Metropolitan Life Ins. Co. v. Guardian Life Ins. Co. of Am., No. 06 C 5812, 2007 WL 1169704 (N.D. Ill. Apr. 17, 2007) (Norgle, J.).
Judge Norgle denied defendants’ motion to stay based upon Colorado River abstention, which the Court noted was more properly referred to as Colorado River deference since it is not strictly abstention. This case had a tortured procedural history:
- Plaintiff Metropolitan Life Insurance ("MetLife") initially filed an action against corporate defendant Guardian Life Insurance ("Guardian") and certain former MetLife employees that had taken positions with Guardian based upon claims that the former employees had breached covenants in their employment agreements and stolen certain MetLife information to start a competing office for Guardian. The state court dismissed those claims, but on appeal the the Illinois appellate court held that MetLife had voluntarily dismissed the claims.
- MetLife also brought a related arbitration claim against Guardian and various former MetLife employees before the National Association of Security Dealers (the "NASD"). That action is still pending, but Guardian is no longer a party.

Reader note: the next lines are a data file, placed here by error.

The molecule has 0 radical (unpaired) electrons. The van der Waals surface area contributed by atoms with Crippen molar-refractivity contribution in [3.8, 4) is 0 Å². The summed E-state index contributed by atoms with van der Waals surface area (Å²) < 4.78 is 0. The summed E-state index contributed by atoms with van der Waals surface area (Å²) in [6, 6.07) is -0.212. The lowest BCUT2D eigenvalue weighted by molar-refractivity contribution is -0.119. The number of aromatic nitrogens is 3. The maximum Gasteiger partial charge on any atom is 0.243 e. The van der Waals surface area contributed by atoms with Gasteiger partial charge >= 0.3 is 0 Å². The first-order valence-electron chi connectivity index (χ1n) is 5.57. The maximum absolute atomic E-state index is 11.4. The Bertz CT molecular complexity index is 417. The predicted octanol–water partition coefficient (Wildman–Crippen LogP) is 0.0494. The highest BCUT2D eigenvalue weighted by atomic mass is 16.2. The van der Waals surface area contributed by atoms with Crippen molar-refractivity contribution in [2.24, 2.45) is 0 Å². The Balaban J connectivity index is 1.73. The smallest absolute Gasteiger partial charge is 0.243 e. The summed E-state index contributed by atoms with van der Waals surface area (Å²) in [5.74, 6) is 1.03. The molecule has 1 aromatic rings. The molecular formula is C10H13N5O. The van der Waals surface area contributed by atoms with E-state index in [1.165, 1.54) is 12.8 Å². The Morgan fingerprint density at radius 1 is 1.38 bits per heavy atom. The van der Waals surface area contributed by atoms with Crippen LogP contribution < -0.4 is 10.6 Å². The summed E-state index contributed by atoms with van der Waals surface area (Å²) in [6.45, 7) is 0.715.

- MetLife also sued Guardian and defendant O’M Associates (the "corporate defendants") and various former MetLife employees twice in the Northern District. The first case was dismissed based upon a common arbitration provision in MetLife’s employment agreement.
- The second case, which is the instant case, was brought only against the corporate defendants.
Defendants motion to stay argued that the Court should stay the case based upon the related, co-pending state court matter. But the Court held that Colorado River deference was not applicable because the Illinois Supreme Court had already denied Guardian’s petition for leave to appeal which was a final resolution of the state court case.